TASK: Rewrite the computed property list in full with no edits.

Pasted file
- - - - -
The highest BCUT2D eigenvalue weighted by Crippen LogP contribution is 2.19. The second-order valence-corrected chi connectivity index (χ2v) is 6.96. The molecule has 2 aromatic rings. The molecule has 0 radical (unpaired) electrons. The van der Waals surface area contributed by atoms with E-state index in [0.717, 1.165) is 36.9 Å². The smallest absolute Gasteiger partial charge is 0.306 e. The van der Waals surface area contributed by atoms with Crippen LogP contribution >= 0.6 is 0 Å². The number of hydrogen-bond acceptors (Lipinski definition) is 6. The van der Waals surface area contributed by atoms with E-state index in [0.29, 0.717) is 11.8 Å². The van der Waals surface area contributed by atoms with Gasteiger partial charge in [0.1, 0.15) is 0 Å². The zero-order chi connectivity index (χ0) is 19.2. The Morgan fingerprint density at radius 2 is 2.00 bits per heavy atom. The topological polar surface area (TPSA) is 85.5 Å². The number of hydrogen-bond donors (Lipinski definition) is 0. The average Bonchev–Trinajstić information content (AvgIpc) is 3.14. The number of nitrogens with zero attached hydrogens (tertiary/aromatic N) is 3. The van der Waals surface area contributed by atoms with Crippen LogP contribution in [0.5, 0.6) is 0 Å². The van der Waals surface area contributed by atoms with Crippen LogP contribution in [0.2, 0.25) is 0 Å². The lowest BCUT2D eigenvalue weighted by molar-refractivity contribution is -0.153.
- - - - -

The highest BCUT2D eigenvalue weighted by Crippen LogP contribution is 2.19. The second-order valence-corrected chi connectivity index (χ2v) is 6.96. The molecule has 2 aromatic rings. The molecule has 0 radical (unpaired) electrons. The van der Waals surface area contributed by atoms with E-state index in [0.717, 1.165) is 36.9 Å². The smallest absolute Gasteiger partial charge is 0.306 e. The van der Waals surface area contributed by atoms with Crippen LogP contribution >= 0.6 is 0 Å². The number of hydrogen-bond acceptors (Lipinski definition) is 6. The van der Waals surface area contributed by atoms with E-state index in [0.29, 0.717) is 11.8 Å². The van der Waals surface area contributed by atoms with Gasteiger partial charge in [0.1, 0.15) is 0 Å². The zero-order chi connectivity index (χ0) is 19.2. The Morgan fingerprint density at radius 2 is 2.00 bits per heavy atom. The topological polar surface area (TPSA) is 85.5 Å². The number of hydrogen-bond donors (Lipinski definition) is 0. The average Bonchev–Trinajstić information content (AvgIpc) is 3.14. The number of nitrogens with zero attached hydrogens (tertiary/aromatic N) is 3. The van der Waals surface area contributed by atoms with Crippen LogP contribution in [0.5, 0.6) is 0 Å². The van der Waals surface area contributed by atoms with Crippen LogP contribution in [0.2, 0.25) is 0 Å². The lowest BCUT2D eigenvalue weighted by molar-refractivity contribution is -0.153.